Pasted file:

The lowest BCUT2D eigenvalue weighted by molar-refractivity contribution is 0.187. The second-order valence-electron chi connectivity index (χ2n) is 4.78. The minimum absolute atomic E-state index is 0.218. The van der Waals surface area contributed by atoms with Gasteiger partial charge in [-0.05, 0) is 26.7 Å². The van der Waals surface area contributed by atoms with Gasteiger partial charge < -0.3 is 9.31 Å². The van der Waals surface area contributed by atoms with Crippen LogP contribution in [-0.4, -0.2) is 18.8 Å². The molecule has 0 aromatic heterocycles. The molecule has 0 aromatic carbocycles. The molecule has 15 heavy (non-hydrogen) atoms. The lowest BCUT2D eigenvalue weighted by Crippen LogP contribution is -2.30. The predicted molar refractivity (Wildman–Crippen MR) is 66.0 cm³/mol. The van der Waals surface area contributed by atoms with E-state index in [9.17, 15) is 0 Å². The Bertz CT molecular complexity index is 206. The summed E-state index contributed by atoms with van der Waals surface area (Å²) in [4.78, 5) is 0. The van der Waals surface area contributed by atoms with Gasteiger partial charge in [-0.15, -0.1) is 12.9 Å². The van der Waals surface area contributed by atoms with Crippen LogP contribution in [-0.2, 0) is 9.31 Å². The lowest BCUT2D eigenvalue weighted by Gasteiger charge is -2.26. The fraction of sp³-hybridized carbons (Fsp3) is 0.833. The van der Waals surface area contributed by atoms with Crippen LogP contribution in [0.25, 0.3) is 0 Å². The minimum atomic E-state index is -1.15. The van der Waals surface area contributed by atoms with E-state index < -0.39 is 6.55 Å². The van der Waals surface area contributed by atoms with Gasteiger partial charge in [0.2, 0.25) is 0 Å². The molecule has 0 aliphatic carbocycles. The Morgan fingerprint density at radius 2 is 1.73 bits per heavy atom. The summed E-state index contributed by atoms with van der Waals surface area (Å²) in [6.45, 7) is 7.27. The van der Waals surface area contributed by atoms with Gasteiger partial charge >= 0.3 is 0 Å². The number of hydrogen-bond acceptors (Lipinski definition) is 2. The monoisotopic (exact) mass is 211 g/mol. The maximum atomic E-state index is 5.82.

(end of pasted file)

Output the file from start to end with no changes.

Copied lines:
The lowest BCUT2D eigenvalue weighted by molar-refractivity contribution is 0.187. The second-order valence-electron chi connectivity index (χ2n) is 4.78. The minimum absolute atomic E-state index is 0.218. The van der Waals surface area contributed by atoms with Gasteiger partial charge in [-0.05, 0) is 26.7 Å². The van der Waals surface area contributed by atoms with Gasteiger partial charge < -0.3 is 9.31 Å². The van der Waals surface area contributed by atoms with Crippen LogP contribution in [-0.4, -0.2) is 18.8 Å². The molecule has 0 aromatic heterocycles. The molecule has 0 aromatic carbocycles. The molecule has 15 heavy (non-hydrogen) atoms. The lowest BCUT2D eigenvalue weighted by Crippen LogP contribution is -2.30. The predicted molar refractivity (Wildman–Crippen MR) is 66.0 cm³/mol. The van der Waals surface area contributed by atoms with E-state index in [9.17, 15) is 0 Å². The Bertz CT molecular complexity index is 206. The summed E-state index contributed by atoms with van der Waals surface area (Å²) in [4.78, 5) is 0. The van der Waals surface area contributed by atoms with Gasteiger partial charge in [-0.15, -0.1) is 12.9 Å². The van der Waals surface area contributed by atoms with Crippen LogP contribution in [-0.2, 0) is 9.31 Å². The lowest BCUT2D eigenvalue weighted by Gasteiger charge is -2.26. The fraction of sp³-hybridized carbons (Fsp3) is 0.833. The van der Waals surface area contributed by atoms with Crippen LogP contribution in [0.25, 0.3) is 0 Å². The minimum atomic E-state index is -1.15. The van der Waals surface area contributed by atoms with E-state index < -0.39 is 6.55 Å². The van der Waals surface area contributed by atoms with Gasteiger partial charge in [0.2, 0.25) is 0 Å². The molecule has 0 aliphatic carbocycles. The Morgan fingerprint density at radius 2 is 1.73 bits per heavy atom. The summed E-state index contributed by atoms with van der Waals surface area (Å²) in [6.45, 7) is 7.27. The van der Waals surface area contributed by atoms with Gasteiger partial charge >= 0.3 is 0 Å². The number of hydrogen-bond acceptors (Lipinski definition) is 2. The monoisotopic (exact) mass is 211 g/mol. The maximum atomic E-state index is 5.82.